Numbers are not required. You can use whatever scheme you desire. Letters, Alphanumric, Binary codes..... whatever trips your trigger. The panel only needs to be labeled to show the load served. 408.4
 

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Fentoozler
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Numbers are not required. You can use whatever scheme you desire. Letters, Alphanumric, Binary codes..... whatever trips your trigger. The panel only needs to be labeled to show the load served. 408.4
I recommend braille :thumbup:
 

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Discussion Starter · #14 ·
Thanks for all your input, my panel would look like the picture, except with a main breaker on the bottom. The box is Square D, I believe the cover can be put on either way, so I don't think labeling will be an issue at all. I set the panel height at 6 feet. I think i'm good to go. Thanks again!
 

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upside down

I just got turned down for that a few months ago. First time ever tried and I got geeked. Breaker has to be on in up position. Somewhere in code. I think it's for firefighters mainly. Is there a code guru on here that knows where it is?
 

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left/right

Oops. Didnt see that til after post 480. Thanks. I think there is a left right code as well. I'll look in 240 later.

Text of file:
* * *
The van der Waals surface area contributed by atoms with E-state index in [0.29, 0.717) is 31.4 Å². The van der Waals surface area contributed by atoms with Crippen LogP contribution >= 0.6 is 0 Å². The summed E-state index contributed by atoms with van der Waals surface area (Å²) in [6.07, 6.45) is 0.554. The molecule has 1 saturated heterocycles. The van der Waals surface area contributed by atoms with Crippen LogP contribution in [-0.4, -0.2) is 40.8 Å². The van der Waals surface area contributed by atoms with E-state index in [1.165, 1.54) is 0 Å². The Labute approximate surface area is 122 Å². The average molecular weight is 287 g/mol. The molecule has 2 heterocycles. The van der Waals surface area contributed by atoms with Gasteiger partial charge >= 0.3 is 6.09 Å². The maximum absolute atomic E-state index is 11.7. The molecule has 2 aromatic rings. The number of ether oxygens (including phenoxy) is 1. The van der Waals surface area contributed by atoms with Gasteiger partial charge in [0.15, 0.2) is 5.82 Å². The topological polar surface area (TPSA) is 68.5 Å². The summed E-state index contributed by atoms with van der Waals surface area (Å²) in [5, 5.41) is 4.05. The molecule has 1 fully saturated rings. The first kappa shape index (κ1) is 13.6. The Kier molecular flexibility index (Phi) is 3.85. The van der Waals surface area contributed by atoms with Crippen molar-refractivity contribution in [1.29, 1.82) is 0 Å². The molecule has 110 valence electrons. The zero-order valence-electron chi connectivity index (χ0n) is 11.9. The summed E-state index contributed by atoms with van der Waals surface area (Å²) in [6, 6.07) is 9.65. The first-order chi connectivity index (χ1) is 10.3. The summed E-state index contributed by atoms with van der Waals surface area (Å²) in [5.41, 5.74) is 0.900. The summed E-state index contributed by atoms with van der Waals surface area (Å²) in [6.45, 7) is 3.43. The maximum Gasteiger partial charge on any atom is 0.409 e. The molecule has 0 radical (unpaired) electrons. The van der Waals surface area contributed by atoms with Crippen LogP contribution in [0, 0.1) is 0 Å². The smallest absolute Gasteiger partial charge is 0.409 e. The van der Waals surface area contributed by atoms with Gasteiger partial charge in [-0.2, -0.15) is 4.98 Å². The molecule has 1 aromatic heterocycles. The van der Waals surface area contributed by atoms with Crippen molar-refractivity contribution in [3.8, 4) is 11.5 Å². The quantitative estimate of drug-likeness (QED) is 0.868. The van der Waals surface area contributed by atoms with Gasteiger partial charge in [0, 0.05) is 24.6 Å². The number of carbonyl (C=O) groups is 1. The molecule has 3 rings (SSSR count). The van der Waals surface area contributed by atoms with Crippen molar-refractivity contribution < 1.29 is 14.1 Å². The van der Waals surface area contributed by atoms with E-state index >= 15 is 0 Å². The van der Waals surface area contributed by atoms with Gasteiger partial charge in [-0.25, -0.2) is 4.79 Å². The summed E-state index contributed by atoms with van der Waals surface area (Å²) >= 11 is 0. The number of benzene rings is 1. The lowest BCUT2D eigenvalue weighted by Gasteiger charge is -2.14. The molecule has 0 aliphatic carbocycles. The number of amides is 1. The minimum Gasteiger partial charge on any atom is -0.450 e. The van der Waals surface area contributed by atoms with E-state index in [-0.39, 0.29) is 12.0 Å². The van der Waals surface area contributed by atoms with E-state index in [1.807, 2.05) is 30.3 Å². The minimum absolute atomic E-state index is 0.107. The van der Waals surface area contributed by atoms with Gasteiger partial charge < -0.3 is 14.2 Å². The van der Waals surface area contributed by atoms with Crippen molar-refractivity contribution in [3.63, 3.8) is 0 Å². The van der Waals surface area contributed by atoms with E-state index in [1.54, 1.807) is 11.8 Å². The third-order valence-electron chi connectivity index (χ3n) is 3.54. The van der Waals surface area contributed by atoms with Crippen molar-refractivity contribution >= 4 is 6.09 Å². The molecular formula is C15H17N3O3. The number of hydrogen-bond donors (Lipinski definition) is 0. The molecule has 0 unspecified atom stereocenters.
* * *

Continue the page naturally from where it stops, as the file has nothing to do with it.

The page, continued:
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i just got turned down for that a few months ago. First time ever tried and i got geeked. Breaker has to be on in up position. Somewhere in code. I think it's for firefighters mainly. Is there a code guru on here that knows where it is?
240.81.
 

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Baltimore Electrician
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Most load centers with main breakers (that I am aware of) are designed so they can be installed either way. I don't really think of either way as "right side up" or "upside down".
 

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Service & Repairs
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The nice thing about Square D is that buss bars are interchangeable with some panels. I had to do that once because the stupid boss ordered the wrong material, go figure.
 

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If you are using a square D panel, the mains are mounted horizontally, so bottom feed is fine.

Look closely, the word "Line" should be stamped near the main, both right side up and up side down.

Other brands, such as Cutler-Hammer also utilize horizontally oriented mains, allowing for top feed and bottom feed applications. :whistling